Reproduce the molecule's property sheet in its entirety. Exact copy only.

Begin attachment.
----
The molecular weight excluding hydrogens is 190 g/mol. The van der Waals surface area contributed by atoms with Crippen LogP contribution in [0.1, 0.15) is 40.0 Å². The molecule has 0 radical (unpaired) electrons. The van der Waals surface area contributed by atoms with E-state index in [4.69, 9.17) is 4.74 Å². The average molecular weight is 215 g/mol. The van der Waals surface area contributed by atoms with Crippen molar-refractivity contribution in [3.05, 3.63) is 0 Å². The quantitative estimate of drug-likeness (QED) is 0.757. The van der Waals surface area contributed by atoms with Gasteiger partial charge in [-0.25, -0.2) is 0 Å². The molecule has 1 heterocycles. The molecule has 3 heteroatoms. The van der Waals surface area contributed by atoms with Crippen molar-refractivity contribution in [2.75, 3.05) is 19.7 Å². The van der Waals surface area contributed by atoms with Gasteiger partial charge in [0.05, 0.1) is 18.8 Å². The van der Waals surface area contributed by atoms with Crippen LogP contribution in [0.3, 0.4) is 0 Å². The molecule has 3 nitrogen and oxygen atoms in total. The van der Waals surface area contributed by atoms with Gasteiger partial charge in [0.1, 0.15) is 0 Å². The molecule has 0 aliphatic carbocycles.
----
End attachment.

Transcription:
The molecular weight excluding hydrogens is 190 g/mol. The van der Waals surface area contributed by atoms with Crippen LogP contribution in [0.1, 0.15) is 40.0 Å². The molecule has 0 radical (unpaired) electrons. The van der Waals surface area contributed by atoms with E-state index in [4.69, 9.17) is 4.74 Å². The average molecular weight is 215 g/mol. The van der Waals surface area contributed by atoms with Crippen molar-refractivity contribution in [3.05, 3.63) is 0 Å². The quantitative estimate of drug-likeness (QED) is 0.757. The van der Waals surface area contributed by atoms with Gasteiger partial charge in [-0.25, -0.2) is 0 Å². The molecule has 1 heterocycles. The molecule has 3 heteroatoms. The van der Waals surface area contributed by atoms with Crippen molar-refractivity contribution in [2.75, 3.05) is 19.7 Å². The van der Waals surface area contributed by atoms with Gasteiger partial charge in [0.05, 0.1) is 18.8 Å². The van der Waals surface area contributed by atoms with Crippen LogP contribution in [0.3, 0.4) is 0 Å². The molecule has 3 nitrogen and oxygen atoms in total. The van der Waals surface area contributed by atoms with Gasteiger partial charge in [0.1, 0.15) is 0 Å². The molecule has 0 aliphatic carbocycles.